Patriots’ offense taking away Mac Jones' ‘superpower,' according to former QBs

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1st & Foxborough
Mac Jones has to overcome doubters AND poor offense
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On one hand, much of what Kurt Warner said in his recent YouTube breakdown of Mac Jones and the Patriots offense isn’t news to most fans.

Anyone who watches this offense, which ranks 21st in yards gained, 25th in offensive DVOA AND 26th in EPA per play can tell that it’s simplistic and poorly executed.

But to hear him talk about the effect it could be having on Jones in his second NFL season makes it feel more and more as if the Patriots are playing with the young quarterback’s career. He’s not the only former quarterback to think that, either.

In his latest blog, ESPN Patriots reporter Mike Reiss relays more damning accounts from Warner and ESPN analyst and former NFL quarterback Matt Hasselbeck about the Patriots’ offense and what Jones has had to overcome in 2022.

"It's hard to watch him this year because I don't think they’re helping him out very much," Hasselbeck said via ESPN. "I thought he did a really great job last year -- the best quarterback in his class -- and he hasn't been nearly as good this year."

So what’s wrong, and how much of it is on Jones?

The turnovers, obviously, are always going to be at least partly on Jones, particularly some of the footballs he forced into tight coverage earlier in the season. (To his credit, he hasn’t thrown an interception in his last three games.)

He also missed an open receiver on a key late sack against the Vikings last week because his eyes were in the wrong place (staring down Jakobi Meyers on an "over" route), leading him not to see Hunter Henry open in the flat on third down.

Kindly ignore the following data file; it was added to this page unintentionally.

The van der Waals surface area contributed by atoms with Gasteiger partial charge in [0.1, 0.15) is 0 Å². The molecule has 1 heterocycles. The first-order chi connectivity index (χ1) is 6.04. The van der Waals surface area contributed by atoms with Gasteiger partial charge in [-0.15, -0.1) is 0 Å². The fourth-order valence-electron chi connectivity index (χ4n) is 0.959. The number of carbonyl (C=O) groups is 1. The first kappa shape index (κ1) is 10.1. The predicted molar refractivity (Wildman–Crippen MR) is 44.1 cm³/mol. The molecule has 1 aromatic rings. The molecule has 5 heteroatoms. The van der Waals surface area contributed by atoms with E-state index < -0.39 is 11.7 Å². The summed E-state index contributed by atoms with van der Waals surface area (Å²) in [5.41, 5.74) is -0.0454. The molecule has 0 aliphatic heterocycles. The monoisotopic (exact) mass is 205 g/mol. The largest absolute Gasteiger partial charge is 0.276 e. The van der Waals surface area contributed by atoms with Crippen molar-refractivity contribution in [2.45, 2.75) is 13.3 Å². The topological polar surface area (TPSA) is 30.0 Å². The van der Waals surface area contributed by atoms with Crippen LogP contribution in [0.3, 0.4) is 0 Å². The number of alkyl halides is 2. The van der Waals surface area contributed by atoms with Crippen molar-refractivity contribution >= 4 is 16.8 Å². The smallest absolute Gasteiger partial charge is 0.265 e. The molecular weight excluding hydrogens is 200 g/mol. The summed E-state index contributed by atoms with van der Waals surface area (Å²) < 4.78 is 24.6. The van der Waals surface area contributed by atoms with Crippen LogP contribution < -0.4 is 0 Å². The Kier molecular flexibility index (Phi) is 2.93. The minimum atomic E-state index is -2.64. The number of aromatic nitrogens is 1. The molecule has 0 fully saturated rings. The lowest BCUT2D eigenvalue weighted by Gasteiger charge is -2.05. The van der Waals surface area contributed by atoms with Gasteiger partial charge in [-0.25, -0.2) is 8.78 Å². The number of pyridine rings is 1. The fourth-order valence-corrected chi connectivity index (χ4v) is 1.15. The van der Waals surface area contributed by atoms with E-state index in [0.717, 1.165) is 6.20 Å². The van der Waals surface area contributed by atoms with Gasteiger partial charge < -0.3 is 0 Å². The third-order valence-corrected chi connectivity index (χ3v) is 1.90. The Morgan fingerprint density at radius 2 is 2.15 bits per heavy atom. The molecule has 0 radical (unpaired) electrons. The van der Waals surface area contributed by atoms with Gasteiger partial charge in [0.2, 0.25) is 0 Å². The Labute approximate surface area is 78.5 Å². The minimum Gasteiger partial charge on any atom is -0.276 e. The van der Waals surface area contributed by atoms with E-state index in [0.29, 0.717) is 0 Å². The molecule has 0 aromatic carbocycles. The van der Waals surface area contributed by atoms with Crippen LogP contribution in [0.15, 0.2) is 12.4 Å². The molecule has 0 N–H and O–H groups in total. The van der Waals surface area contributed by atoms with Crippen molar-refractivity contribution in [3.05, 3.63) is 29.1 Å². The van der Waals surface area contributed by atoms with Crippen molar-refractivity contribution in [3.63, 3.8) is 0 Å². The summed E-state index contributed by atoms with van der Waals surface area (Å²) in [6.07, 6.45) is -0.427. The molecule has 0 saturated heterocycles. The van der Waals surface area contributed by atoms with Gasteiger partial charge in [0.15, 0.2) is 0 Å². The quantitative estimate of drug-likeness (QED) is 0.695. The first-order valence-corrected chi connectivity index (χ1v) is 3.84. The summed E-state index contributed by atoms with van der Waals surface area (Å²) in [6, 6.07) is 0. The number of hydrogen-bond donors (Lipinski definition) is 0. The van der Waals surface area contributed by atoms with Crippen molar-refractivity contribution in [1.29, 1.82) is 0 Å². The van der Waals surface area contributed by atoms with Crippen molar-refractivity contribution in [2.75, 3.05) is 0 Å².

But a good portion of the problem, Warner believes, is that the dysfunction around Jones has caused him to “overthink things” and make poorer decisions with the football as opposed to last season when he seemed to play faster and smoother.

In the process, the Hall-of-Famer thinks the Patriots have compromised his greatest asset as a quarterback: his mind.

"One of the things I loved about Mac last year is that he's so good at processing information. Sometimes last year I thought he processed information too fast, meaning he got off certain reads too quickly because they hadn't developed," Warner told "This year, I think they've kind of taken his superpower away because they've simplified everything.

"I think you have to challenge him mentally. I think you have to be more creative with your offense, more creative in the red zone, to give him more opportunities. I've wondered if that's something that might be going on with Mac -- is it hard for him to get excited and prepared when you have a game plan that is so simplistic?”

Hearing that makes you wonder about all those reports about Jones being a “why” guy in a whole new way. Maybe people might be frustrated about Jones asking too many questions if they don’t have the answers or can’t design something interesting enough to challenge his mind.

On top of that, Hasselbeck notes the Patriots are only just now regularly incorporating good checkdown options or short throws to offset the multiple vertical routes the Patriots often send down the field, the lack of which has led Jones to take a number of sacks this season that probably don’t happen in 2021.

Part of that problem, Hasselbeck said, is the fact that New England’s coaching staff doesn’t “have a ton of experience seeing things through the quarterback lens,” which feels like a tremendous red flag when you’re developing a quarterback.

Both Warner and Hasselbeck agree that Jones is “not the problem” and put it on the offensive staff to shore things up around him.

“Somehow they have to get him back to that, to challenge him in a way that his greatest strengths come out,” Warner said. “I don't think they're doing that right now -- and with that, they're not getting the same quarterback."

The growing consensus seems clear: New England is asking Jones to overcome far too much self-created adversity in his second season as a quarterback – a year when you should be building a young passer up and preparing him to break out in Year 3.

To his credit, Jones has started to dig himself out of the hole he found himself in after his first four games, and in some cases it feels like he’s done it despite what’s going on around him.

It’s just a shame he has to do that on his own team’s account and that the success or failure of this team’s playoff push likely rests on his ability to drag this anchor across the finish line.

Featured Image Photo Credit: Jeffrey Becker-USA TODAY Sports